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Sudbury needs to play a key role in Canadian mining cluster

If you were asked to identify five major sectors that will create sustainable jobs and wealth in Canada in the next 150 years, would mining and related industries be on the list? If I offered you a major chunk of $950 million dollars over five years

If you were asked to identify five major sectors that will create sustainable jobs and wealth in Canada in the next 150 years, would mining and related industries be on the list?

If I offered you a major chunk of $950 million dollars over five years and you built a consortium that was willing to match the amount dollar for dollar, would you be interested in helping to create a Canadian mining cluster that will commercialize innovative products and processes that will improve safety and increase sustainability in this sector?

Canada’s federal government is calling on industry leaders from select sectors to propose “superclusters” of technological innovation that promise to create jobs and spur economic growth.

In May, Innovation, Science and Economic Development Minister Navdeep Bains said, “We are in a global innovation race. This is about creating a high value economy.”

Where do mining companies, supply chain companies, mining research institutions and Northern Ontario fit into this plan?

The initiative seeks to create superclusters in specific industries: advanced manufacturing, agrifood, clean resources, clean technology, digital technology, health and biosciences and infrastructure and transportation. What is missing is any direct reference to or identification of mining and related industries although clean resources and clean technology are potentially relevant to mining. Up to five superclusters will be created. Each supercluster will be a non-profit consortium created by large and small companies along with post-secondary educational institutions or non-profit organizations.

Applications will be accepted from both Canadian companies and international companies with Canadian operations.

Ontario, and especially Northern Ontario, has developed the fundamental infrastructure required to qualify as the nexus of a national mining supercluster. Increasing the geographical scope and critical partnerships would be an easy transition for the next five years. Location of a central office in Sudbury (a highly sophisticated mining community) with satellite offices in other jurisdictions across the county could be initiated quickly.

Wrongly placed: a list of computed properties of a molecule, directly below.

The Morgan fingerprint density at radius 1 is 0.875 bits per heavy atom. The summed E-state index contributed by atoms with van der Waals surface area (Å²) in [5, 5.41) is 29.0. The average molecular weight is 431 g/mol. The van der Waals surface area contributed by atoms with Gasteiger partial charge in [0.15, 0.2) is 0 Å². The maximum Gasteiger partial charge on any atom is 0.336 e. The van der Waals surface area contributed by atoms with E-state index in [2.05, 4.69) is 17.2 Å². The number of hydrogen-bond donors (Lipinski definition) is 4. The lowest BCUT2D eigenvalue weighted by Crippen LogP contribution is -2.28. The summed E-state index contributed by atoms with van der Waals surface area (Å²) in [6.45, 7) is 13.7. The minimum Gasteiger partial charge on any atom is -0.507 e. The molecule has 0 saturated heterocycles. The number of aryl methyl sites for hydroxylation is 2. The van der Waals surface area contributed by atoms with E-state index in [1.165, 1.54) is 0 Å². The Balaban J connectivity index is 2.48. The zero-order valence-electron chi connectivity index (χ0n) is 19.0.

There has been a formal application by the Canadian Mining Innovation Council (CMIC) and the Centre for Excellence in Mining Innovation (CEMI) for a supercluster initiative called CLEER (Clean, Low-energy, Effective, Engaged and Remediation). This consortium has the support of four existing clusters representing eight resource companies, 12 post-secondary institutions, 42 SMEs and 25 other support organizations.

There is ample evidence that Northern Ontario and Ontario have the necessary critical mass.

Some pertinent recent facts are provided by the Mining Association of Canada, the Ontario Mining Association and SAMSSA (Doyletech Study 2011).

The mining industry directly employs more than 373,000 workers across the country in mineral extraction, smelting, fabrication and manufacturing and indirectly employs an additional 190,000.

Mining is the largest private sector employer of Aboriginal people of Canada, accounting for about 7.5 per cent of the total mining population.

Canada has one of the largest mining supply sectors globally with more than 3,700 companies supplying engineering, geotechnical, environmental, financial and mining services to mining operations.

Northern Ontario boasts a supply and service sector with over 500 companies – more than half of the mining supply and service companies in all of Ontario –and a consortium of mining research institutions together employing over 25,000 skilled trades people directly in globally innovative companies. More than 320 innovative companies are located in Sudbury alone employing over 14,000 people.

Mining contributed $56 billion to Canada’s GDP in 2015.

Ontario’ s leading-edge mining supply and service sector employs more than 40,000 people and has an estimated direct economic impact of $6.6 billion.

Northern Ontario mining supply and service companies pay out over $1 billion in salary and benefits annually.

We see SAMSSA companies transitioning to provide innovative technologies for underground mining globally. The solutions are innovative and leading edge, and will increase productivity and produce cleaner environments. There are numerous examples – from battery-powered mobile equipment and underground fibre-optic systems to advanced sensor technology and data mining.

My greatest concerns at the moment are whether the funding decision makers appreciate the potential for a mining supercluster and whether Northern Ontario will play a key role in it. It would be a major disappointment for me to see Toronto selected as a base of operations if a mining supercluster gets the nod.